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The U.S. limousine industry serves up two distinct classes of stretch limousines: 1) Those modified according to the standards of Original Equipment Manufacturers (OEM); 2) Those that are custom modified, based on the preferences of customers and coachbuilders.
The two leading OEM programs in the industry — the Qualified Vehicle Modifiers program by Ford Motor Co./Lincoln Motor Company and the Cadillac Master Coachbuilder program by General Motors/Cadillac Professional Vehicles — act as good housekeeping-style seals of approval for such modified stretch vehicles.
While the industry knows quite a bit about these programs, the wider general public and media do not. Such ignorance has become more apparent recently in the wake of the May 4 stretch limousine fire in San Francisco.
To set the record straight for both audiences, LCT recently talked to the coordinators of the QVM and CMC programs to review and update the latest quality standards from the two leading OEM limousine modification programs.
Bottom line: There are many safe stretch limousines on the road based on these programs.
The Qualified Vehicle Modifiers (QVM) program for limousines started in 1989 to coincide with the 1990 model year of the Lincoln Town Car. QVM limousine program vehicles include the MKT Town Car, and the Lincoln Navigator L.
“It’s very typical for Ford to produce vehicles that are modified post-OEM,” says Richard D. Cupka Jr., sustainability program manager of commercial vehicles for Ford Motor Co. “We have small mom-and-pop shops up to large manufacturing organizations that modify thousands of units per year. We help provide guidance for those qualified to participate in the program.”
Ford assesses a total of 162 different QVM participants covering many types of vehicles, such as shuttle buses, alternative-fueled vehicles, dump trucks, and snow plows.
The limo QVM program deploys a combination of manufacturing specs, continuous improvement actions, customer service, materials, warranties and engineering support so modifiers can build high quality vehicles and be consistent with Federal Motor Vehicle Safety Standards (FMVSS).
The QVM program provides modification recommendations for many different parts and components, including brakes, axle weight ratios, and extensions for fuel, electrical and brake lines. QVM limousines are designed to meet Ford performance and durability standards to qualify for warranties. “The vehicles are designed for heavy duty service within the limits prescribed,” Cupka says.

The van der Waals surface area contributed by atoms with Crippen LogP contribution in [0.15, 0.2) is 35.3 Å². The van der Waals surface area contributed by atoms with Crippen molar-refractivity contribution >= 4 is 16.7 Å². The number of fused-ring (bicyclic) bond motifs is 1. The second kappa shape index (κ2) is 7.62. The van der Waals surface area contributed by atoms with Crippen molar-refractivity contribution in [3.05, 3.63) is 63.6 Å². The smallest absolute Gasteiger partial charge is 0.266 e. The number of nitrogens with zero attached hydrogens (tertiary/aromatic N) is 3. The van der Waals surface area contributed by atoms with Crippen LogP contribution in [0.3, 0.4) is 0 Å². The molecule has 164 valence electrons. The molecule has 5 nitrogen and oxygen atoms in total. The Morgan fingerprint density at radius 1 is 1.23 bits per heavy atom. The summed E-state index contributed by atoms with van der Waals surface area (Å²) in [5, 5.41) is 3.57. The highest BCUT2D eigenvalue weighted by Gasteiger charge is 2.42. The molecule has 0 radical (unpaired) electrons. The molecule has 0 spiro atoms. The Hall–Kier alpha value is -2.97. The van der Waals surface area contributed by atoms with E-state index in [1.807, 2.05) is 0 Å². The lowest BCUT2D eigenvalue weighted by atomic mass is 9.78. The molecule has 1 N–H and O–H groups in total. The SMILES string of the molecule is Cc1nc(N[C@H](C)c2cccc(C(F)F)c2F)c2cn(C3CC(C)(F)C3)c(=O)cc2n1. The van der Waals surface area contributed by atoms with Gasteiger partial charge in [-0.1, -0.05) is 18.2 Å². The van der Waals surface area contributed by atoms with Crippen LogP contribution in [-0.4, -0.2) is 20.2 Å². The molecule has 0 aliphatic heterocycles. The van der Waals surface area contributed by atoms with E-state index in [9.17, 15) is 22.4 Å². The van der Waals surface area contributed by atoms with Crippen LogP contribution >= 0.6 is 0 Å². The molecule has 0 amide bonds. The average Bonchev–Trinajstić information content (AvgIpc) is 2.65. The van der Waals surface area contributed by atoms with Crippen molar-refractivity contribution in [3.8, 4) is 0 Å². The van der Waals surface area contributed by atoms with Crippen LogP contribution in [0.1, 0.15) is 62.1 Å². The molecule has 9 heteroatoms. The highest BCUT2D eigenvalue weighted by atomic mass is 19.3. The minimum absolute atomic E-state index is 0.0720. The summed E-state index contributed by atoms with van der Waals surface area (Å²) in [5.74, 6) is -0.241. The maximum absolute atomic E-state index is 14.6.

Weight guidelines and testing are critical because a larger, heavier vehicle puts more stress on key components compared to standard sized vehicles, says Jeffrey Metz, QVM program coordinator.
The maximum allowable stretch length for a Lincoln MKT Town Car is 120 inches, a size that accommodates a maximum of 10 people: Chauffeur, right front passenger and eight passengers in the limousine compartment. Other allowable MKT Town Car stretch sizes include 44 inches and 70 to 80 inches. For 2013, a QVM Lincoln Navigator stretch SUV limousine only can be modified at a 140-inch stretch length — nothing more or less.
“Outside of those lengths, you may have concerns with ABS and roll stability function,” Metz says. “Our modules are designed for a specific vehicle stretch length and cannot accommodate an unlimited amount of modifications,” Cupka adds.
“If you are in those three ranges, fine. If you are outside of the [designated] sensing capability of the vehicle, it doesn’t know what to do.”
To become a QVM, a coachbuilder must write a letter of intent to Ford’s Commercial/Special Vehicle Engineering department stating that it wants to commit to the program.
“They have to meet very stringent qualifications, which usually include a self-assessment so they know what we require, and an initial assessment to address compliance areas,” Cupka says. “It’s not uncommon to have to come back one, two, or three times to address those things. We might come in and make suggestions, and then come back and check again. We have to make sure all qualifications are met before they become a QVM.”
Metz visits QVM coachbuilders once a year to assess their manufacturing processes. “In our annual visits we go over material specifications, model change and new vehicle information, along with any new processes that accompany the new vehicle,” he says. Metz emphasizes that the QVM program does not approve the vehicle itself, but the manufacturing process from which the vehicle is built.
QVM standards must be revised depending on changes from one model year to the next. Those revisions could involve processes and procedures, equipment and/or materials.